So, this umm, friend of mine told me this story about a friend's stay-at-home mom. Seems that Donna's mom was determined to have a clean house. This was so that Donna's mom wouldn't feel as guilty for chain-smoking in the house with two asthmatic kids.
She bought books on how to clean more effectively. There was a book entitled Do I Dust or Vacuum First?, Clutter's Last Stand, Clutter Free! and last, but not least, Is There Life After Housework?
Now Donna was no slouch of a teen. She did the chores she was given about as well as any other teen - pretty much picked up her stuff, cleaned her room, did the dishes and other assorted chores. But her mom had this issue with control. So, at 15, Donna actually asked her mom to teach her to do laundry. She'd heard all the horror stories of mixing wrong things together and ruining clothes, and she didn't want that to happen to her. So her mom essentially did all the sorting and just showed her how to turn on their washer. Just the once. Never let her near the machine again. (Despite the fact that Donna, in fact, had not wrecked anything.)
So one morning around the age of 15, she walks into the kitchen and her mother gathered her and her younger brother up and said:
"Before you do anything else today, you have to do your chores."
Ummm. What chores? They'd already done all their usual things.
Their mother proceeded to pull out The Cleaning Book.
The Cleaning Book was a large 2" or 3" binder. It was filled with thick sheet protectors - the slots were perhaps 1.5" high by maybe 3" across. Each of these slots had a notecard which had been cut down to size. A single chore was written on each one and they were colour-coded with a highlighter.
The coding system was thus: what to clean daily, twice a week, weekly, every 2 weeks, monthly, every 3 months, every 6 months, every year.
Their mother handed them this confetti and suddenly instituted, without warning, Saturday Morning Chores. And expected it to off without complaint.
The chores included things like unscrewing the heating/cooling vent covers and cleaning them in the sink, scrubbing baseboards, cleaning off the lightswitch plates - and the lightswitch plate covers. (Think "plastic wrap" for the wall around the lightswitch. And I only wish - I mean and Donna only wishes she was kidding.) And there were the usual chores of dusting and cleaning the ceiling fan and such as well.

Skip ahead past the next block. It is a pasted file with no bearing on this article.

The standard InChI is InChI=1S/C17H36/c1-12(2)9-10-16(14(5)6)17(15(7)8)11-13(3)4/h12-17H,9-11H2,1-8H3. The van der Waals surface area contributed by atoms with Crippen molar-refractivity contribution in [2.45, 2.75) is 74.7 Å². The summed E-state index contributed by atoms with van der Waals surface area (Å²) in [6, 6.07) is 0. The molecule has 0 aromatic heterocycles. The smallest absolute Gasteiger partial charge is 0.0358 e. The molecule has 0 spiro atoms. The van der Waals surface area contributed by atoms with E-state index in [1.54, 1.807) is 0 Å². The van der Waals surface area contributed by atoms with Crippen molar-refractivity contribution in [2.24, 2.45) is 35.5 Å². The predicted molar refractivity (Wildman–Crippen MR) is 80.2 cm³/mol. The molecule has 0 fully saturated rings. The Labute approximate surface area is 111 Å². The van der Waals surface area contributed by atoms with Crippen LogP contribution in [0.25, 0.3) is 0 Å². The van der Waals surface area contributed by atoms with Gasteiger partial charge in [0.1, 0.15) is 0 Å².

But the chore that about did them all in was when Donna's mother handed her the Black & Decker scrubber and a bottle of some insane bleachy chemical thing and told her to scrub her parents' shower grout. She used the scrubber. She used the chemicals. She used a lot of elbow grease until that little motor just about burned up under the force. But every time Donna asked if that was good enough, her mother decided some spot or another was not yet white enough.
And didn't Donna want to do a good job?
So Donna shut the bathroom door and sprayed the ever-living crap outta that shower with the bleachy-chemicaly stuff and got right back down on her hands and knees and leaned with all her force, trying to scrub imaginary "darkish" spots out of the grout.
Luckily for Donna, her mom did come check on her before she passed out from the fumes.
Also luckily for Donna, the children's constant teasing and complaints about The Cleaning Book meant that "Chore Saturday," like most things in that house, only lasted a few months. Their mother gave in to the pressure and they went back to their normal chores.
Except every time they had to clean the baseboards, Donna strongly suspected that The Cleaning Book was merely hidden away from them rather than held aloft like the shining commandments of a clean home.
Posted by Red Monkey at March 21, 2011 7:38 PM |
Storytelling: She was, of course, supposed to be sleeping.
Um...so...how hard would it be to get a copy of said cleaning binder? Just...wondering......for a friend.
Haha. Nice story. Maybe I need to borrow this Cleaning Book for...erm...(as Daisy said)...a friend.April 1, 2011 11:30 AM